Dep. 82:16‐25. The dispatcher suggested that Scheffler approach the police officer and
ask him what he was doing. Zipf Aff. Ex. 1 at 30:9‐18; Scheffler Dep. 91:21‐92:9.
Scheffler followed the dispatcher’s advice and approached the passenger side of the
squad car to question McDonough through the open window. Scheffler Dep. 96‐97.
The 911 operator stayed on the line, and thus the encounter between Scheffler and
McDonough was recorded.1
As he reached the squad car, Scheffler asked McDonough: “Why are you here?”
Zipf Aff. Ex. 1 at 30:19‐23; Scheffler Dep. 97:5‐15. McDonough replied by asking
Scheffler what he was doing. Zipf Aff. Ex. 1 at 30:20; Scheffler Dep. 97:7‐15. Scheffler
responded that he was on his way home and minding his own business. Zipf Aff. Ex. 1
at 30:25; Scheffler Dep. 98:2‐7.
McDonough exited his squad car and asked Scheffler for identification. Zipf Aff.
Ex. 1 at 31:1‐2; Scheffler Dep. 97‐98. According to McDonough, Scheffler was
intoxicated and acting belligerent. McDonough Aff. Ex. 12; Zipf Aff. Ex. 1 at 22:11‐13,
24:17‐23. In fact, Scheffler had taken both Alprazolam (a generic version of Xanax) and
a sleeping pill earlier that day. Scheffler Dep. 76:10‐77:4, 132:12‐20. On the 911
recording, Scheffler sounds intoxicated.
The parties provided the Court with a recording of the 911 call, but not with a
transcript. Therefore, the Court relies on the transcript of a January 4, 2016 hearing in
Scheffler v. McDonough, Anoka County File No. 02‐CV‐15‐5963, at which hearing the
recording was played. The Court also relies on its own review of the recording.
Scheffler refused to provide any identification or tell McDonough what he
wanted. When McDonough asked “do you have an ID on you?,” Scheffler responded,
“doesn’t matter.” Zipf Aff. Ex. 7 at 2:31‐33. Scheffler’s response seemed to irritate
McDonough, who told Scheffler: “Okay, listen, there’s one of two ways this is going to
go. Which way do you want it to go? Let me see your ID.” Zipf Aff. Ex. 7 at 2:33‐39.
After some more back and forth, McDonough asked Scheffler for his name, and
Scheffler answered, “I don’t have to respond to that.” Zipf Aff. Ex. 1 at 31:8‐19; Zipf
Aff. Ex. 7 at 2:39‐3:22. McDonough replied, “Well, then get the fuck out of here then.”
Zipf Aff. Ex. 1 at 31:20; Zipf Aff. Ex. 7 at 3:23‐24. Scheffler refused to leave, but instead
asked that McDonough’s supervisor be called to the scene. Zipf Aff. Ex. 1 at 31:21.
McDonough responded, “Sure.” Zipf Aff. Ex. 1 at 31:22; Zipf Aff. Ex. 7 at 3:29‐32.
McDonough continued: “Here’s what I am going to do. I am going to put you over
here and put your hands behind you. . . .” Zipf Aff. Ex. 7 at 3:34‐37. Scheffler asked if
he was being arrested, and McDonough responded by again ordering Scheffler to put
his hands behind his back. Zipf Ex. 7 at 3:37‐41. Scheffler then asked why he was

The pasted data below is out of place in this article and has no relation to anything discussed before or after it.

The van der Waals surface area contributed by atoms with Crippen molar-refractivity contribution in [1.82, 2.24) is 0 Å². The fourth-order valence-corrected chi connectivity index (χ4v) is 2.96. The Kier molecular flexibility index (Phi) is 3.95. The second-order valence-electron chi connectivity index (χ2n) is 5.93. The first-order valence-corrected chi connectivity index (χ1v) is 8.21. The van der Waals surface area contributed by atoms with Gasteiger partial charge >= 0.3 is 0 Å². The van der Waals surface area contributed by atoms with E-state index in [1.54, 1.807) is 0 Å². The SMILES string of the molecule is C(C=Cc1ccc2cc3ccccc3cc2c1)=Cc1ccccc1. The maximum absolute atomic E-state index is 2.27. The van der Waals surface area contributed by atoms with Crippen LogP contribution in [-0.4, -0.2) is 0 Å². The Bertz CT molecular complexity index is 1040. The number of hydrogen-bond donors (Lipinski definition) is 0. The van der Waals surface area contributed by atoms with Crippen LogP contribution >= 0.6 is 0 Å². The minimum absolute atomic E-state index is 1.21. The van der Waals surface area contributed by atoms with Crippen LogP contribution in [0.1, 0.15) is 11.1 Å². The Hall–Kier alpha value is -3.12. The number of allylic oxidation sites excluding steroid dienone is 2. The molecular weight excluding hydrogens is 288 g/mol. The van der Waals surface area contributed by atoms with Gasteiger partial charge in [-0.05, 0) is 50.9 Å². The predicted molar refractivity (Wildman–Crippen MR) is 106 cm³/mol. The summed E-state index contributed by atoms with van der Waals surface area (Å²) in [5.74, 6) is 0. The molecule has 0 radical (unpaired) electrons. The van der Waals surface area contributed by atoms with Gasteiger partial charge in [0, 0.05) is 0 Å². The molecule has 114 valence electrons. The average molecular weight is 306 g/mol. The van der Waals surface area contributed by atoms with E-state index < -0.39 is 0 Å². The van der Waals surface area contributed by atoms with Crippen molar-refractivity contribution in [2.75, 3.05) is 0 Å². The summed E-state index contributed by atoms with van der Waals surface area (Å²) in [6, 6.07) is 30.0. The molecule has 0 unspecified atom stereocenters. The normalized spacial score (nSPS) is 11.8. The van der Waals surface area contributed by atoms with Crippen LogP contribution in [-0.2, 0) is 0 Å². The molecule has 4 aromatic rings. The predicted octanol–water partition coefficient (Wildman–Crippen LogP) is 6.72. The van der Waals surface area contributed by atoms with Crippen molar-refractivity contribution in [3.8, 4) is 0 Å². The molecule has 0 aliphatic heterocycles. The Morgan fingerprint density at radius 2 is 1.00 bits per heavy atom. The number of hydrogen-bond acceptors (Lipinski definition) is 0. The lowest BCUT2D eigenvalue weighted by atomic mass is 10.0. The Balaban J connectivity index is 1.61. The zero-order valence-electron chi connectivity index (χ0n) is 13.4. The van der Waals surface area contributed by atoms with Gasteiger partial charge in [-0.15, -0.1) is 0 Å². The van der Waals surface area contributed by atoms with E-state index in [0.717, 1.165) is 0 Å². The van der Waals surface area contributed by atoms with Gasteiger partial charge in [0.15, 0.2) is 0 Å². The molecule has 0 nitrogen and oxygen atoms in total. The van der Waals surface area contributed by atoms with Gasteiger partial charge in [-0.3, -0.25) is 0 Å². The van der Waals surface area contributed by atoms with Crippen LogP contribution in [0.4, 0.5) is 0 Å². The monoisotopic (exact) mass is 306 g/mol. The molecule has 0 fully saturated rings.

getting arrested, and, according to Scheffler, McDonough responded: “For being a
fuck.” (The 911 recording is not clear.) Zipf Aff. Ex. 1 at 32:5; Scheffler Dep. 105:20‐22;
see also Zipf Aff. Ex. 7 at 3:42‐48.
At this point, the 911 recording captures what sounds like a physical altercation
between Scheffler and McDonough, but their words are garbled, and their testimony
about what happened conflicts. McDonough can be heard telling Scheffler—over and
over again—to give McDonough his “other hand.” Zipf Aff. Ex. 7 at 3:50‐59.
McDonough says that Scheffler was flailing his arms and resisting being handcuffed.
McDonough Aff. Ex. 12. Scheffler denies that he resisted handcuffing.
The parties agree that Scheffler was then taken to the ground, but the parties
dispute how. McDonough says that, because Scheffler was resisting handcuffing,
McDonough swept Scheffler’s legs from under him to bring Scheffler to the ground.
McDonough Aff. Ex. 12. McDonough maintains that, even after being taken to the
ground, Scheffler continued to resist handcuffing, so McDonough called for assistance.
McDonough Aff. Ex. 12; see also Zipf Aff. Ex. 1 at 33:3‐5. Defendant Joe Price—who, like
McDonough, was a Coon Rapids police officer—responded to McDonough’s call.
When Price arrived, he observed McDonough and Scheffler struggling on the
ground. Price Aff. Ex. 13. Price states that he saw one handcuff on Scheffler’s left hand
and McDonough attempting to handcuff Scheffler’s right hand. Price Aff. Ex. 13. Price
then placed his right knee on Scheffler’s shoulder in order to assist McDonough in
getting a handcuff on Scheffler’s right hand. Price Aff. Ex. 13. The officers further
allege that, even after being handcuffed, Scheffler continued to resist, so the officers
held him down and checked him for weapons. Price Aff. Ex. 13. McDonough testified